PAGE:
FCC and HD Tandem further discuss access stimulation
Representatives of HD Tandem, a provider of virtual tandem and termination services, met with several FCC Commissioners, their staff, and Chairman Pai on September 11–12, 2019 to discuss access stimulation. Here’s a recap.
In the ex parte filing recap of these meetings, HD Tandem representatives argued the following points:
- HD Tandem believes it is problematic for the FCC to involve itself in consumer pricing, especially since consumers prefer free voice applications (e.g., free conference calls) to pay voice applications.
- Both free and pay voice applications are subsidized with the intercarrier compensation regime.
- Banning the use of intercarrier compensation on free services would enable it to subside pay services only.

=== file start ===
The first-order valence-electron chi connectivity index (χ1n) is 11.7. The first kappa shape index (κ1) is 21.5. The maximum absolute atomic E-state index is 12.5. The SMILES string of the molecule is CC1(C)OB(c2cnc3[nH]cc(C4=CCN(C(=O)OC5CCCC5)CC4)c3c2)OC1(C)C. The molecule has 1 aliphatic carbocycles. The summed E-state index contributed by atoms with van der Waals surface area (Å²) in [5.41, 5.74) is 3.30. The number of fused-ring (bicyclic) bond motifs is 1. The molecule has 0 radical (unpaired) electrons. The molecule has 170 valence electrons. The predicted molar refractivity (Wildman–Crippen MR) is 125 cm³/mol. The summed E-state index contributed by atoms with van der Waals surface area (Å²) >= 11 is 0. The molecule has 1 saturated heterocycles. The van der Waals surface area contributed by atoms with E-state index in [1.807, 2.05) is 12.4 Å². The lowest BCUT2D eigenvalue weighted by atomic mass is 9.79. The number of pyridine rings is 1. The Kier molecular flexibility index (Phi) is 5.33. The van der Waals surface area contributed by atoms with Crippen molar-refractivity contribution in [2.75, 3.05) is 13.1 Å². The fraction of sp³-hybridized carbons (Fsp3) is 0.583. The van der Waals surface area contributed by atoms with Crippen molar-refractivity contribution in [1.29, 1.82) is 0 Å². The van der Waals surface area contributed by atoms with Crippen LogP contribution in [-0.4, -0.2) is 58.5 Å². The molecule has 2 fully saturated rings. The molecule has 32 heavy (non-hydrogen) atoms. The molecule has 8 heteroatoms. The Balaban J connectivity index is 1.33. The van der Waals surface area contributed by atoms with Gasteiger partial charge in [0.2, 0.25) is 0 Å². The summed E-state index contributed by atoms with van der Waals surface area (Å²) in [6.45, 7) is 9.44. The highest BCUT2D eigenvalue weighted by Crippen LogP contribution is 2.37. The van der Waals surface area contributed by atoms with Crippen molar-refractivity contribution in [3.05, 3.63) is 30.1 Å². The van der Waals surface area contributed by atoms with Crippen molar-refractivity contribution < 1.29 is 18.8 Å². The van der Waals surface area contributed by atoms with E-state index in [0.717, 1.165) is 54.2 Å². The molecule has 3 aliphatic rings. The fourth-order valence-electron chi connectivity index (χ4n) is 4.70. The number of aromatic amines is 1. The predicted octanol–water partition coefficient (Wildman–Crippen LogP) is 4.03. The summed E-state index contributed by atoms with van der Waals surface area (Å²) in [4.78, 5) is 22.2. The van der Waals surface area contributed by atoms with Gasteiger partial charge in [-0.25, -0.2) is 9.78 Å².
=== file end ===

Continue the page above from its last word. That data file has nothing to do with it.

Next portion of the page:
- The Draft Order would create disruption in both free and pay services.
- The order would impact a larger number of LECs than the FCC expects, as evidenced by an ex parte filing from the NTCA that identified 24 LECs would become newly-designated access stimulating, with another 9 on the bubble.
HD Tandem provided this explanation for the disruption they anticipate:
LECs in urban areas such as New York, Chicago, Los Angeles and Miami host the very same voice application services. However, these LECs would not trip the triggers in the Draft Order.
Because the Draft Order is not eliminating the use of intercarrier compensation system to subsidize voice application services, some of the billion voice application minutes at HD Tandem would migrate from LECs in peril of becoming designated access stimulating LECs and migrate to non-access stimulating LECs.
For this reason, HD Tandem believes that the Draft Order will simply steer traffic away from some LECs to others.
Instead of implementing a new, untested trigger, HD Tandem urged the Commission to focus on equalizing compensation. In particular, HD Tandem urged the Commission to:
- Revisit the issue of mileage elimination as a primary trigger in determining who is an access stimulating LEC.
- Eliminate the CEO mandated use policy.
- Move the industry toward bill-and-keep.